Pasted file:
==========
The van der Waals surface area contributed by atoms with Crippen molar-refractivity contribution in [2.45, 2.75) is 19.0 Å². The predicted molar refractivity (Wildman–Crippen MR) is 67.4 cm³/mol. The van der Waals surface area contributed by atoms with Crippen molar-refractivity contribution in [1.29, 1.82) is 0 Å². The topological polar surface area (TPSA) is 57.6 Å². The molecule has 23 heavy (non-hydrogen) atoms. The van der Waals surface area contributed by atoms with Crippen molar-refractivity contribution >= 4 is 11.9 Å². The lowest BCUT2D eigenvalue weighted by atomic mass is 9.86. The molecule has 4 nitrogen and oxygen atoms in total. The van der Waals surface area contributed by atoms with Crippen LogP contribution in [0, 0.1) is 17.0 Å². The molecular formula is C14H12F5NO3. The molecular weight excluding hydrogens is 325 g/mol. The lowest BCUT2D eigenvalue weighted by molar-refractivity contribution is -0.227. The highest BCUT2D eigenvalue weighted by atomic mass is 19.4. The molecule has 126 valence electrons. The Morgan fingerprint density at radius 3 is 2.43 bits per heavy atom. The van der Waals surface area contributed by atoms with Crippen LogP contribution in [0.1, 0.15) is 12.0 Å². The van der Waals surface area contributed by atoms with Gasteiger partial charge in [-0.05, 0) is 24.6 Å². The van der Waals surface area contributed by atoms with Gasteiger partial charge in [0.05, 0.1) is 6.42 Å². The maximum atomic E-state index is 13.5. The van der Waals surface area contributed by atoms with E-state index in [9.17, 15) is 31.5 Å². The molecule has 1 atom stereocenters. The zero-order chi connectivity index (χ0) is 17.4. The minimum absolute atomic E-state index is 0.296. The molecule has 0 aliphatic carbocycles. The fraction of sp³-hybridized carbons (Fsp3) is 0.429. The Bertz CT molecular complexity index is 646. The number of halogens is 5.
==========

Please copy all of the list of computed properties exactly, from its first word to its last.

The van der Waals surface area contributed by atoms with Crippen molar-refractivity contribution in [2.45, 2.75) is 19.0 Å². The predicted molar refractivity (Wildman–Crippen MR) is 67.4 cm³/mol. The van der Waals surface area contributed by atoms with Crippen molar-refractivity contribution in [1.29, 1.82) is 0 Å². The topological polar surface area (TPSA) is 57.6 Å². The molecule has 23 heavy (non-hydrogen) atoms. The van der Waals surface area contributed by atoms with Crippen molar-refractivity contribution >= 4 is 11.9 Å². The lowest BCUT2D eigenvalue weighted by atomic mass is 9.86. The molecule has 4 nitrogen and oxygen atoms in total. The van der Waals surface area contributed by atoms with Crippen LogP contribution in [0, 0.1) is 17.0 Å². The molecular formula is C14H12F5NO3. The molecular weight excluding hydrogens is 325 g/mol. The lowest BCUT2D eigenvalue weighted by molar-refractivity contribution is -0.227. The highest BCUT2D eigenvalue weighted by atomic mass is 19.4. The molecule has 126 valence electrons. The Morgan fingerprint density at radius 3 is 2.43 bits per heavy atom. The van der Waals surface area contributed by atoms with Crippen LogP contribution in [0.1, 0.15) is 12.0 Å². The van der Waals surface area contributed by atoms with Gasteiger partial charge in [-0.05, 0) is 24.6 Å². The van der Waals surface area contributed by atoms with Gasteiger partial charge in [0.05, 0.1) is 6.42 Å². The maximum atomic E-state index is 13.5. The van der Waals surface area contributed by atoms with E-state index in [9.17, 15) is 31.5 Å². The molecule has 1 atom stereocenters. The zero-order chi connectivity index (χ0) is 17.4. The minimum absolute atomic E-state index is 0.296. The molecule has 0 aliphatic carbocycles. The fraction of sp³-hybridized carbons (Fsp3) is 0.429. The Bertz CT molecular complexity index is 646. The number of halogens is 5.